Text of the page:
There are clear high attainment benchmarks for A level at KS5, indeed there are three to choose from – 3+ A*/A grades, AAB grades or better and AAB grades or better with at least two in facilitating subjects – and progress scores are now available. Average point scores and average grades are also published.

But outcomes for disadvantaged students will not be introduced until the next cycle, so other sources must be mined for that data.

Key points include:

  • In 2016 in state-funded schools and colleges 10.5% of students entered for one or more A level (or applied A level) achieved three or more A*/A grades; 18.5% achieved AAB grades or better and 13.9% did so with at least two passes in facilitating subjects. Some 6.9% of all subject entries were awarded an A* grade and 15.9% were awarded an A grade.
  • UCAS end of cycle data for 2016 provides further information about A level point scores (where A*=6, A =5 and so on). Among all UK-domiciled applicants (excluding Scotland) aged 18 and holding at least three A levels, some 21.5% recorded scores equivalent to AAA or higher. This falls to 19.7% for England only.
  • Among all UK-domiciled applicants (excluding Scotland) aged 18 and holding at least three A levels, some 1,805 of those living in POLAR3 quintile 1 areas recorded scores equivalent to AAA grades or higher. (That is 1.04% of all applicants.) By comparison, some 17,275 (9.99% of all applicants) from POLAR3 quintile 5 areas did so.
  • The response to this FoI request shows that, in 2015, 4.4% of formerly FSM-eligible students achieved 3+ A*/A grades at A level, compared with 9.6% of all other pupils. The corresponding figure for the ‘AAB with at least two facilitating subjects’ measure were 5.6% and 12.3% respectively.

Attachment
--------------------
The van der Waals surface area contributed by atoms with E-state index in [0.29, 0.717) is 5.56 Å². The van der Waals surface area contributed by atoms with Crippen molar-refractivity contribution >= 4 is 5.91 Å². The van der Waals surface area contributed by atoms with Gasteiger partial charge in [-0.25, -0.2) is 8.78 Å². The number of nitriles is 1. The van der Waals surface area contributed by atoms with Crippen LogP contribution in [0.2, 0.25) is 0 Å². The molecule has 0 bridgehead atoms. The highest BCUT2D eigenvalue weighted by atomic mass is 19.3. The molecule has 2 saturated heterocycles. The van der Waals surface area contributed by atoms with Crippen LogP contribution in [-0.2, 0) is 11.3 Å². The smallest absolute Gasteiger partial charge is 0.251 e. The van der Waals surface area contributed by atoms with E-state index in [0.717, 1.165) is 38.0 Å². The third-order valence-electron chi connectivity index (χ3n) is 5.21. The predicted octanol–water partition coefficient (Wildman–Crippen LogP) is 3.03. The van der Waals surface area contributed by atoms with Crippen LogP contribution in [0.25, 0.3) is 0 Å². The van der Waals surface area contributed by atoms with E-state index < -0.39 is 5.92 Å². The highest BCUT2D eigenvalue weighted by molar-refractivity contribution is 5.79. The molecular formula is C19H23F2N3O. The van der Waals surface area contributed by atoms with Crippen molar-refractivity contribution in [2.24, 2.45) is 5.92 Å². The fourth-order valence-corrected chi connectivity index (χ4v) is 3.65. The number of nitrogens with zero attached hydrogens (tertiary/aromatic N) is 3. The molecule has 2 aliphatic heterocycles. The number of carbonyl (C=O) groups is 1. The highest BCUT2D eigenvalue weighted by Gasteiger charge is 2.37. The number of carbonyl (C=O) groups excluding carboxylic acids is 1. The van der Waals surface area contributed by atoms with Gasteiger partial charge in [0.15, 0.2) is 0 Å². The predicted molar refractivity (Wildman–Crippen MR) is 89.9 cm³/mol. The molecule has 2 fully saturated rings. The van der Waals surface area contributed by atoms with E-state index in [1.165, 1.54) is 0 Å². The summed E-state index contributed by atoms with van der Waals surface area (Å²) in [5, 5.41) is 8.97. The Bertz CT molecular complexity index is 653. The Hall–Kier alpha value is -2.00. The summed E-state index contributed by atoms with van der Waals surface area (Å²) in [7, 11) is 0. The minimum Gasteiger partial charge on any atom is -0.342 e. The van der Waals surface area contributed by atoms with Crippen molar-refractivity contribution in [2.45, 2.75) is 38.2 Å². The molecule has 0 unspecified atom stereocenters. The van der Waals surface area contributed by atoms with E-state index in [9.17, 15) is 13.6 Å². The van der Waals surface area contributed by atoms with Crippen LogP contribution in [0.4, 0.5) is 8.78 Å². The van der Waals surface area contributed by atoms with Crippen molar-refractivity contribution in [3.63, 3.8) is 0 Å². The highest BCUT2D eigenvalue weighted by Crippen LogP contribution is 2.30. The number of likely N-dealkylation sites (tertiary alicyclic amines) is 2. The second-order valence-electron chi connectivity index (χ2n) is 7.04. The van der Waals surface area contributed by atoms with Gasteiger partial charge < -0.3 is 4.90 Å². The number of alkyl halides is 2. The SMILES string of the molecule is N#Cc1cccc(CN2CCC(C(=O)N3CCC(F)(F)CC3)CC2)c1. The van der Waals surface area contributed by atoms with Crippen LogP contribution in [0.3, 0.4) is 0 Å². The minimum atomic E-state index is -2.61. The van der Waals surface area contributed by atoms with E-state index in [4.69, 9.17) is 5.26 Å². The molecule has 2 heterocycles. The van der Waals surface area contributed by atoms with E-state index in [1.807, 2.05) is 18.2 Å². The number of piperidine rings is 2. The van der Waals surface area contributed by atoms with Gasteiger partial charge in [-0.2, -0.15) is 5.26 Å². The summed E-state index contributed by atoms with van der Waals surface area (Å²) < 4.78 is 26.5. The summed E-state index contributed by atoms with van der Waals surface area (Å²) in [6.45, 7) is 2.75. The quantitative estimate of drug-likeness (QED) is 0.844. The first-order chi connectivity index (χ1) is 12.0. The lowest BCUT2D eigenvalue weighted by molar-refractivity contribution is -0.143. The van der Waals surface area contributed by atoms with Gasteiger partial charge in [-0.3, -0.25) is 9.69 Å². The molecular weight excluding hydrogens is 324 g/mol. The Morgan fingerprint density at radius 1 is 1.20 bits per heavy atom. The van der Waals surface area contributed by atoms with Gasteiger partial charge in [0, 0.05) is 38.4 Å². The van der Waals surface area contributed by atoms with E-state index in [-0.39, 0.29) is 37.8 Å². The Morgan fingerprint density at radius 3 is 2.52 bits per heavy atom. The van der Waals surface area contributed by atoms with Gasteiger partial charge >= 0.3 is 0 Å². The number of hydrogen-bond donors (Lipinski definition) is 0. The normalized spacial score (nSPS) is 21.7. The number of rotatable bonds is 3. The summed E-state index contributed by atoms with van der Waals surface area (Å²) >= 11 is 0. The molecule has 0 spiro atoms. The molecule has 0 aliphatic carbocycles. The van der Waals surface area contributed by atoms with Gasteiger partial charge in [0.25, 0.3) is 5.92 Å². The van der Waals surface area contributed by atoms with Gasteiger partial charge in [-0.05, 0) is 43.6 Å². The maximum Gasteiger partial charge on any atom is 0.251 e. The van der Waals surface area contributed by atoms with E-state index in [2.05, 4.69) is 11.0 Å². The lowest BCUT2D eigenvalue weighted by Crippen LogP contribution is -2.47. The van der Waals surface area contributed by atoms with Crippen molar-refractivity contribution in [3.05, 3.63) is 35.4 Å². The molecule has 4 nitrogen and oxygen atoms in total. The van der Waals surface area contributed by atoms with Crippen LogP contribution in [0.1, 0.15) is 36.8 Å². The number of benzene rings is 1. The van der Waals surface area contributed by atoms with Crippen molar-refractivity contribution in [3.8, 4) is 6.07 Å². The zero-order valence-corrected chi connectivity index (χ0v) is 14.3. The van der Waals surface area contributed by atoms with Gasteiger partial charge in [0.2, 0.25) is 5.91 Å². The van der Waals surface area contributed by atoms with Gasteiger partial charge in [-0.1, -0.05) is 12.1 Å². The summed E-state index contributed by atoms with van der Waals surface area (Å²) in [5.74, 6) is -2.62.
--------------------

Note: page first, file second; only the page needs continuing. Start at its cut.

• According to the DfE destinations statistics (underlying data) the number of formerly FSM-eligible learners admitted to Oxford and Cambridge increased to 65 (rounded) in 2014/15, having been stuck on 50 (rounded) for three successive years. By comparison the number of formerly FSM students admitted to all Russell Group universities and to all high-tariff universities is increasing steadily, as shown in chart 6 below. In 2014/15 disadvantaged numbers (‘ever 6’ FSM and looked after children) were also reported for the first time, with 90 proceeding to Oxbridge. This is rather low by comparison with the FSM success rate.



Chart 6: Numbers of formerly FSM students progressing to Oxbridge, all Russell Group and all high-tariff universities, England, 2010/11 to 2014/15


  • But the gaps between FSM and non-FSM admitted to Russell Group and higher-tariff institutions are substantively unchanged compared with 2013/14 as chart 6 shows. The high-tariff gap has fallen slightly, by one percentage point and the Russell Group gap remains at seven percentage points. The underlying data shows that the high-tariff gap has actually fallen from 8.89% to 8.40% (so just under half a percentage point) and that this is largely attributable to a 0.4 percentage point drop in the non-FSM total – FSM numbers increased by less than 0.1 of a percentage point.



Chart 7: Percentages of formerly FSM and non-FSM students progressing to Russell Group and all higher tariff universities, 2010/11 to 2014/15